JP: Well, the world is a hierarchical place. As I discuss in the book, there’s lots of evidence that people prefer hierarchy, particularly in tasks or task groups. Hierarchy is part of the natural order of things, whether people or fish or goats or human beings, so if there’s going to be a status hierarchy, and that hierarchy is associated with the distribution of rewards and goodies and benefits, as of course it is, then it’s only natural that people should prefer to be at top rather than bottom.
So if you look at this as a game – although I think it cheapens it a little – if you think of this as US football, or tennis, or soccer, you’d never say to players, you can play this game without rules or constraints. Every sport has rules and a referee to enforce them to ensure the game is played in a fair fashion. What differs in business is that referees have gone to sleep or left the field. So I don’t actually blame the players. If you’re watching American football and the referees leave the field and say, ‘guys, do whatever you want’, you can’t blame the players for trying to win however they can. It’s up to the people who make the rules and enforce them to not go to sleep. So for me, the problem in the UK is not Rupert Murdoch, it’s the government, for Christ’s sakes.
SC: So power needs rules to work like anything else. This makes it even more important than I’ve been thinking. So are you proposing new rules?
JP: No. Not at all. We need to be explicit. The book is written for people who need to understand what the game is, how it's played and what they need to do to be successful. I have a chapter towards the end of book ['Power Dynamics: Good for Organisations, Good for You?'] in which I say look, people say to me, and ask in classes, how does this affect organisations and organisational performance? And I say to my class on day one, companies aren’t worried about you, so you shouldn’t worry about them. You need to take care of yourself, and by the way, when you open up your eyes, then you do. So therefore this is not about making organisations more effective. My title for the book would have been something like ‘power, an organisational survival guide’. This about how to survive in the world we’re talking about, not a macro perspective on how rules should be changed. It’s about this is how the world works, this is what you need to understand it, here are some things that social science and interesting case studies illustrate work better rather than worse, and you need to figure this out.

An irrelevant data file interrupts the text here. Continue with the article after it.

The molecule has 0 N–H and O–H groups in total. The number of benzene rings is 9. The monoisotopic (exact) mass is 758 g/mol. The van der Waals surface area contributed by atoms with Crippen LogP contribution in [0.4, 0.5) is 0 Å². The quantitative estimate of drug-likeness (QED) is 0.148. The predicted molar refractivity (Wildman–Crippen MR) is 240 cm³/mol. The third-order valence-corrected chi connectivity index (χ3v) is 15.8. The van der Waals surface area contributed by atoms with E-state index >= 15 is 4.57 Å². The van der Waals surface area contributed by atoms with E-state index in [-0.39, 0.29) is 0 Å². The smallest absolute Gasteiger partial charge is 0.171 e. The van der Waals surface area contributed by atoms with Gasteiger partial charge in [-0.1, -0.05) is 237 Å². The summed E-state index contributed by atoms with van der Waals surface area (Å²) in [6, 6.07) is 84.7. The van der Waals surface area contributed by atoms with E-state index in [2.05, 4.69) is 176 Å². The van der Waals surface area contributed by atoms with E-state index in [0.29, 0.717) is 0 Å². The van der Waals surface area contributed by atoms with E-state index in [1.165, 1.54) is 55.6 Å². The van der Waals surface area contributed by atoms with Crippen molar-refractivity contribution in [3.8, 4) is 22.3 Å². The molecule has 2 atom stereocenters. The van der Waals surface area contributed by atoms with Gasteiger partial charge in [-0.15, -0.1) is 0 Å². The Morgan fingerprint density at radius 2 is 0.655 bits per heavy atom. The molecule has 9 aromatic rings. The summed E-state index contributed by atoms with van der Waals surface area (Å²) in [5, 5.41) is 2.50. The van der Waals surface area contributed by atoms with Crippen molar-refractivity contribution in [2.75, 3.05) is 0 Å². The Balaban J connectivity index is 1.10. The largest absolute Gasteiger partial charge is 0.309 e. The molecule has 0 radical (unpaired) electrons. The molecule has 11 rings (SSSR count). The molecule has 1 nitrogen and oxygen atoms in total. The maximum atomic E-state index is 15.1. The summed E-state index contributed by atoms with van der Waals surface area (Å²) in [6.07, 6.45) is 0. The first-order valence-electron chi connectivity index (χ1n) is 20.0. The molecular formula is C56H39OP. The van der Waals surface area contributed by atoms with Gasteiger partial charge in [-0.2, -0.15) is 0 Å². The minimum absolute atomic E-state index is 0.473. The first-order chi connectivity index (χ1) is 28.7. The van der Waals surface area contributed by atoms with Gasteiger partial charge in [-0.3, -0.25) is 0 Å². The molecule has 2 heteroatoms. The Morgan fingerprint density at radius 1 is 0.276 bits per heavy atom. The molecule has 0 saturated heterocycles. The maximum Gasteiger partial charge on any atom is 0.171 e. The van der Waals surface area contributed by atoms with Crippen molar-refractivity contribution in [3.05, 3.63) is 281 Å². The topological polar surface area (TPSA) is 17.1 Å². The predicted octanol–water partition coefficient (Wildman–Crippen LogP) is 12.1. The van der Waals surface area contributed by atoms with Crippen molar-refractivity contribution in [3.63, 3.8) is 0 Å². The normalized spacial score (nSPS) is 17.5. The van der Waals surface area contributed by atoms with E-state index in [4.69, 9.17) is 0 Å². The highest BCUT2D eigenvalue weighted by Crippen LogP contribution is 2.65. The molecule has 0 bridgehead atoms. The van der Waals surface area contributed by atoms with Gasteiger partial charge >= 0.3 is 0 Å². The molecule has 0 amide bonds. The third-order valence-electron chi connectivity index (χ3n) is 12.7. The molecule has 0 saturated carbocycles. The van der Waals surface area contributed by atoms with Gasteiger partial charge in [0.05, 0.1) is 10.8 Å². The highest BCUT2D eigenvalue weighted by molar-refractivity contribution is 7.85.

SC: Ie, power as realpolitik. For instance in the book you show that talent and performance don’t necessarily guarantee you anything. It's not a just world. The other way round, you also say something like, ‘the only way to have the powerful be good is having more of the good become powerful...’
JP: As a friend pointed out, and this is right, I’m a child of the 1960s, and this is a kind of ‘power to the people’ book. This is what the rules really are, don’t believe the crap that people are telling you... I’m huge fan of Malcolm Gladwell’s 2009 New Yorker article in which he makes the point that the rules basically favour the people who are winning, because they make the rules! From war to basketball, David beats Goliath by not playing by Goliath’s rules.
*Power: Why Some People Have It – and Others Don't, Harper Collins, New York (2010)